Driving

the peterborough examiner Thursday, June 29, 2017

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Elantra GT sees advancements

Driving.ca

First Drive: 2018 Hyundai Elantra GT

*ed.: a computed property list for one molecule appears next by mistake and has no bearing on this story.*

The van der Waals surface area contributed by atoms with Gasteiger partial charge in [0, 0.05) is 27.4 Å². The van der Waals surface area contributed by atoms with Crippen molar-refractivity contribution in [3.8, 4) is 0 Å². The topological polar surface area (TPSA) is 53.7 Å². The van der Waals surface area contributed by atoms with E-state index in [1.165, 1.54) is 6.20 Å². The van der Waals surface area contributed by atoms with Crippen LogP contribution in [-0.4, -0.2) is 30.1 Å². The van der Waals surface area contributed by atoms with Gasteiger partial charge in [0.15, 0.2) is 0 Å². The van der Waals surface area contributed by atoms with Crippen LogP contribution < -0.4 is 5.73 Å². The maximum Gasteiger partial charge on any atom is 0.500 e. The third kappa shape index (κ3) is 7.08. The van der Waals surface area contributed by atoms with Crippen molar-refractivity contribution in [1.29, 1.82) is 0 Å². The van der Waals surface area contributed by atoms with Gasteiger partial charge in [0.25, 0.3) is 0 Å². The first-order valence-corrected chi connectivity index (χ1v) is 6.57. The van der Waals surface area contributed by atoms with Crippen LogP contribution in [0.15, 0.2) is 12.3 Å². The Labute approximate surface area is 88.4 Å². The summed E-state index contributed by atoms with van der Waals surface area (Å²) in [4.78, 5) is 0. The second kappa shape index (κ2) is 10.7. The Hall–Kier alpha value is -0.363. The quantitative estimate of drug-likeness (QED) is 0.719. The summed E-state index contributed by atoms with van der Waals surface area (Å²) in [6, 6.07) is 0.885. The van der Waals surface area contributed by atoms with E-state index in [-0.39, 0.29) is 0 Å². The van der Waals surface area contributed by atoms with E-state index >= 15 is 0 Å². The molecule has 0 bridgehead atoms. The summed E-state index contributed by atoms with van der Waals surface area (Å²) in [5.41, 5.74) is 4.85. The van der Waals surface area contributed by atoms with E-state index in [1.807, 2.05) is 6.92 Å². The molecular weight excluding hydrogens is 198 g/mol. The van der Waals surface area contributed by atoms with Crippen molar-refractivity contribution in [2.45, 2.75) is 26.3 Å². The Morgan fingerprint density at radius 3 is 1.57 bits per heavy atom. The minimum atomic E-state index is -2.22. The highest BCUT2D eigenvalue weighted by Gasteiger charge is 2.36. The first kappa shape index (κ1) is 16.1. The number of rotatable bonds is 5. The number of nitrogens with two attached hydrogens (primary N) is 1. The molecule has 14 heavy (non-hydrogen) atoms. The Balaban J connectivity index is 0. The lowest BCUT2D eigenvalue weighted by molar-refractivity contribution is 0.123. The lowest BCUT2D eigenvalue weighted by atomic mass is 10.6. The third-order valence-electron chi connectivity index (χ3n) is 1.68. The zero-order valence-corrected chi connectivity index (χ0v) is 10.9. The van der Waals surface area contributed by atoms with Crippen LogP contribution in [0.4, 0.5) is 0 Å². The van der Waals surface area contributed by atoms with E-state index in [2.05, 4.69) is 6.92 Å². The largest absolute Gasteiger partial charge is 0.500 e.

Derek Mcnaughton Driving.ca ESTEREL, Quebec ? Compact utility vehicles and SUVs might be taking over the world, leaving behind the once dominant compact car, but in certain corners of the country hatchbacks remain as popular as hot poutine in Quebec. Designed and tuned for the European market, the 2018 Hyundai Elantra GT almost didn?t make it to Canada because the United States wasn?t all that interested in the model until Canadian executives convinced them otherwise. Thankfully, someone had the good sense to know a hatch offers way more utility than a sedan, and hatches are way more fun to drive. Although it looks similar in front to the smart, new Elantra Sedan, the GT isn?t just a hatchback version with a fifth door slapped on the back. The GT gets a unique engine, a different wheelbase for a sportier ride, and an interior that?s more advanced than the sedan, complete with standard eight-inch colour touch screen. Now in its fourth generation, the GT?s design gives it a clear identity. With short overhangs in front and rear, an integrated rear spoiler and wraparound rear glass with dual exhaust on Sport models, the GT is now as sophisticated as its direct competitors, the Honda Civic, VW Golf, Mazda3 and Ford Focus. Looks mean nothing, of course, if the chassis, transmission and engine aren?t up to the job, but Hyundai has nothing to worry about here. Available in GL, GLS, Sport and Sport Ultimate, the GT comes with a 2.0-litre four-cylinder GDI engine in the GL and GLS that produces 162 horsepower and 150 pound-feet of torque. That?s slightly more than the base engine in the sedan. As with the sedan, stepping up to Sport models brings a turbocharged 1.6-L engine, outputting 201 hp and 195 lb-ft of torque. Oh, yeah. Both engines are willing partners in the GT, the 2.0 L feeling only a smidgen underwhelming when passing and climbing hills. Thankfully, all models except the Sport Ultimate come with a sixspeed manual that can wring the most from each engine. The manual might not shift with the authority of a Mazda MX-5, but the clutch is easy to modulate and the shifter slides easily into all six slots. While the optional six-speed automatic doesn?t come with paddle shifters on base models, the automatic isn?t disagreeable because it has a proper manumatic mode. Unfortunately, Sport models have gone to an electronic parking brake instead of a hand brake, and the Sport Ultimate only comes with a seven-speed dual-clutch automatic with paddle shifters. We didn?t sample this dualclutch, but it?s odd the highest-end model with all the safety equipment and navigation only comes with the one automated gearbox. In many ways, it doesn?t matter because Apple CarPlay and Android Auto are standard across the lineup, as are heated seats and a heated steering wheel. Stepping up to the Sport, however, appears to bring the highest value ? and certainly the most fun ? with comfortable leather sport seats with good lateral support, some red accents in the interior, as well as full LED lighting and LED taillamps, too. The thing we?d miss most by choosing a Sport over the Ultimate is the Infinity sevenspeaker sound system with amp. The real benefit of the Sport, of course, is its 1.6-L turbo, which exhibits none of the shyness felt with the 2.0 L. Drop the clutch in the Sport and the tires on 18-inch wheels will squeal to redline in first gear. Punch the throttle exiting a corner and torque steer will rear up through the steering wheel. Unwind this delightfully smooth little engine through whatever winding roads are available, and the balance of chassis, engine power and transmission turns ordinary drives into the stuff that makes anyone who enjoys driving want to go out and do it again and again. Steering is gently weighted, if not overly generous with feedback, but it manages to negotiate tight turns with pleasing accuracy, like an experienced dance partner who knows exactly when and where to step. The front-engine, front-wheel-drive architecture can make the rear feel a little light when hitting an apex too fast, and the tires could use a bit more grip in the Sport, but the GT delivers way more punches than it receives. The brakes felt strong and sure (the Sport gets bigger rear rotors). More interior noise was detected in the Sport compared with the GLS, though most of it seemed to come from the tires. That interior felt a little dark with a black headliner, but a twotone liner in lower trims brightens things considerably, as does the full, panoramic sunroof on GLS models and up. The 2018 Elantra GT also debuts Hyundai?s ?BlueLink Telematics,? linking your car to an app on your phone and allowing you to start the car remotely, set the climate, and lock or unlock the vehicle. It will also ensure it?s locked if you forget, as well as find your car and send an alert if you are in a collision, similar to GM?s OnStar. Hyundai will not charge for the service in the first five years. Equally satisfying is the ample cargo space in the GT. At 705 L with the seats up, that?s more than the Golf and Focus but less than the Civic. With the seats down, there?s enough space to match an Audi Q5. All this explains a lot about the long-running narrative of hatchbacks like the GT. While everyone is rushing to CUVs for the space they provide ? and giving up driving dynamics in the process ? the hatchback soldiers on for those who know what kind of utility they provide while still being a hoot to drive. The 2018 Elantra GT does just this, and does it extraordinarily well, packing in a lot of standard equipment on models between $20,000 and $30,000. Which is a lot like getting gravy and cheese with your fries.

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